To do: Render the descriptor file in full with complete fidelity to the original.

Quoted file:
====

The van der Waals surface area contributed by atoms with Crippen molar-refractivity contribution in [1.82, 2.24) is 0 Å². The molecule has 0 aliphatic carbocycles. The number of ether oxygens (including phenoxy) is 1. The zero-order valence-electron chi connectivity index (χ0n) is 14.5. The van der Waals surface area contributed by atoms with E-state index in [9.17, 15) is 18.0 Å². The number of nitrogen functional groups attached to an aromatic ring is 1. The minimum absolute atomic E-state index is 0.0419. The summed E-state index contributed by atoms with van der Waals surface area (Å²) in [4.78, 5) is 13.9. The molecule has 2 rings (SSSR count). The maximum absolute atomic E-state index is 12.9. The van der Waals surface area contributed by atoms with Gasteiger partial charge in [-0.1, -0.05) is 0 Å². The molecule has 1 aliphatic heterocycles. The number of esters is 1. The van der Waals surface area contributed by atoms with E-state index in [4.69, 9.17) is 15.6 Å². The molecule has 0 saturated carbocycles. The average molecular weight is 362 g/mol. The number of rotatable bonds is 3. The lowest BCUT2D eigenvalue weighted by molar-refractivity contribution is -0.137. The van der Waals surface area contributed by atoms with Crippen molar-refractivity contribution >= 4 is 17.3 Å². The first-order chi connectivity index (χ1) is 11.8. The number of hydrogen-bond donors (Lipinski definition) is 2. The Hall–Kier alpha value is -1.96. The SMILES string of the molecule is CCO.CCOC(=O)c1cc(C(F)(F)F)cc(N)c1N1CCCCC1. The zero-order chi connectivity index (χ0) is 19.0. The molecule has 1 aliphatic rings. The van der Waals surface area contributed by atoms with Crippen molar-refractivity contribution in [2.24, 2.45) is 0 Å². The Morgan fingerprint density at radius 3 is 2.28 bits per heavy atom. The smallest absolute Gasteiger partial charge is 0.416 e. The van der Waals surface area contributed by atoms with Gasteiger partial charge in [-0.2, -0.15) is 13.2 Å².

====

The van der Waals surface area contributed by atoms with Crippen molar-refractivity contribution in [1.82, 2.24) is 0 Å². The molecule has 0 aliphatic carbocycles. The number of ether oxygens (including phenoxy) is 1. The zero-order valence-electron chi connectivity index (χ0n) is 14.5. The van der Waals surface area contributed by atoms with E-state index in [9.17, 15) is 18.0 Å². The number of nitrogen functional groups attached to an aromatic ring is 1. The minimum absolute atomic E-state index is 0.0419. The summed E-state index contributed by atoms with van der Waals surface area (Å²) in [4.78, 5) is 13.9. The molecule has 2 rings (SSSR count). The maximum absolute atomic E-state index is 12.9. The van der Waals surface area contributed by atoms with Gasteiger partial charge in [-0.1, -0.05) is 0 Å². The molecule has 1 aliphatic heterocycles. The number of esters is 1. The van der Waals surface area contributed by atoms with E-state index in [4.69, 9.17) is 15.6 Å². The molecule has 0 saturated carbocycles. The average molecular weight is 362 g/mol. The number of rotatable bonds is 3. The lowest BCUT2D eigenvalue weighted by molar-refractivity contribution is -0.137. The van der Waals surface area contributed by atoms with Crippen molar-refractivity contribution >= 4 is 17.3 Å². The first-order chi connectivity index (χ1) is 11.8. The number of hydrogen-bond donors (Lipinski definition) is 2. The Hall–Kier alpha value is -1.96. The SMILES string of the molecule is CCO.CCOC(=O)c1cc(C(F)(F)F)cc(N)c1N1CCCCC1. The zero-order chi connectivity index (χ0) is 19.0. The molecule has 1 aliphatic rings. The van der Waals surface area contributed by atoms with Crippen molar-refractivity contribution in [2.24, 2.45) is 0 Å². The Morgan fingerprint density at radius 3 is 2.28 bits per heavy atom. The smallest absolute Gasteiger partial charge is 0.416 e. The van der Waals surface area contributed by atoms with Gasteiger partial charge in [-0.2, -0.15) is 13.2 Å².